International Space Station funding extended until 2030
CAPE CANAVERAL, Fla. — The International Space Station will be able to continue its operations in low-Earth orbit until at least 2030 after NASA secures approval. The decision, announced Friday, will enable research to continue at the orbiting laboratory for at least eight more years. WATCH: NASA’s James Webb Telescope, world’s most powerful, launches into space“The International Space Station is a beacon of peaceful international scientific collaboration and for more than 20 years has returned enormous scientific, educational and technological developments to benefit humanity,” said NASA administrator Bill Nelson. Over the years, the space station has hosted more than 3,000 investigations from over 4,200 researchers across the world and is returning enormous scientific, educational and technological developments to benefit people on Earth. Click here to download the free WFTV news and weather apps, and click here to watch the latest news on your Smart TV.wftv.com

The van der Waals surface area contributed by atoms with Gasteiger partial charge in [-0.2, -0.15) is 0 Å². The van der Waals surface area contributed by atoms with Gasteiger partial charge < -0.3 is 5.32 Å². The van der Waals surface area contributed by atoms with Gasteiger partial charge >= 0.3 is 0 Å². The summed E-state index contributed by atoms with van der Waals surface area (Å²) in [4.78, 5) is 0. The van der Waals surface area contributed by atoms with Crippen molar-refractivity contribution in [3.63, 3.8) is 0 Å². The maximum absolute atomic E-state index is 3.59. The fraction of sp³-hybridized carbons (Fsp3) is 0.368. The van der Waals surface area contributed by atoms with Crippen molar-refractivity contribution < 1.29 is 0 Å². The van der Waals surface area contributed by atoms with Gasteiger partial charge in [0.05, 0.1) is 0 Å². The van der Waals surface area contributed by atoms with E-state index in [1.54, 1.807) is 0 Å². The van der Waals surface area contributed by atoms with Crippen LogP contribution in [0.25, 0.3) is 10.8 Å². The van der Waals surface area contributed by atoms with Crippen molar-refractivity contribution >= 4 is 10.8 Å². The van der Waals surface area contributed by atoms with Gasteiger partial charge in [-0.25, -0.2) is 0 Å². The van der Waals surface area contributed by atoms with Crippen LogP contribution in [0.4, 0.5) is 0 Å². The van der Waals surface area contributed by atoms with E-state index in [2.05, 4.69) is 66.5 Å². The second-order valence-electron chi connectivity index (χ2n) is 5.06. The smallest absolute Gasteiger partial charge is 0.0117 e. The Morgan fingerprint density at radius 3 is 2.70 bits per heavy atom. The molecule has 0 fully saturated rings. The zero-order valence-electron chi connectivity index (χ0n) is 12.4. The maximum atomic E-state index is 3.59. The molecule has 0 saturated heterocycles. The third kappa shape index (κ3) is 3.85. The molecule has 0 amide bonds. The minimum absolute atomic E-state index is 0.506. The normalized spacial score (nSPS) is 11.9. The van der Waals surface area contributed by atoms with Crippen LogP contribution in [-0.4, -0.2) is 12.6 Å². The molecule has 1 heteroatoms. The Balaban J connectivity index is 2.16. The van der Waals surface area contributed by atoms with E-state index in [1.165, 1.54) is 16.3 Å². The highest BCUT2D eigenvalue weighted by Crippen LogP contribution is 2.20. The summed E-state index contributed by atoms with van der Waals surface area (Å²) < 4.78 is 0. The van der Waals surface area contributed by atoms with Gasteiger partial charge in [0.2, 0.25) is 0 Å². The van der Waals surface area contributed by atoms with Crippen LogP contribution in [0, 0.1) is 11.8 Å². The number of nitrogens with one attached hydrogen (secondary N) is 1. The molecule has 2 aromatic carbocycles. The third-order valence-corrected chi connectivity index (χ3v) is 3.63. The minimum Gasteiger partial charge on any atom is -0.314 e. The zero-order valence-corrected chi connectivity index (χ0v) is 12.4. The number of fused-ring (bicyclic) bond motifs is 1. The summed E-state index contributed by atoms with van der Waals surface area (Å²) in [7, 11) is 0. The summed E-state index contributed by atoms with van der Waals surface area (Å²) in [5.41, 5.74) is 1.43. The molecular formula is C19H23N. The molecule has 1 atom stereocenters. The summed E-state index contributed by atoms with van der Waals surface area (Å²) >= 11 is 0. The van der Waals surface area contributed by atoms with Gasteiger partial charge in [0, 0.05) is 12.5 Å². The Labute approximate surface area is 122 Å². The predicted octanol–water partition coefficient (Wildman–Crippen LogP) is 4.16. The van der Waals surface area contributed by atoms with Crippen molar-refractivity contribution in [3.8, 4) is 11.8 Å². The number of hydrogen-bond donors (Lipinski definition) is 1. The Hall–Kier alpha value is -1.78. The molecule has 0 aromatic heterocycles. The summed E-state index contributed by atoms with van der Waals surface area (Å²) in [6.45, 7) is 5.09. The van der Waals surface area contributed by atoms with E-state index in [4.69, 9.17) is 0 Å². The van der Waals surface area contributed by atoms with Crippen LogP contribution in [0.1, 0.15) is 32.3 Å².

World’s most powerful telescope rockets into space Saturday morning
ORLANDO, Fla. — The world’s largest and most powerful space telescope rocketed away Saturday on a high-stakes quest to behold light from the first stars and galaxies and scour the universe for hints of life. NASA’s James Webb Space Telescope soared from French Guiana on South America’s northeastern coast, riding a European Ariane rocket into the Christmas morning sky. Alone in the vastness of space, Webb will soon begin an approximately two-week process to deploy its antennas, mirrors, and sunshield. We have LIFTOFF of the @NASAWebb Space Telescope! pic.twitter.com/Al8Wi5c0K6 — NASA (@NASA) December 25, 2021NASA is aiming for 10 years of operational life from Webb.wftv.com
NASA confirms next Friday for Webb Space Telescope launch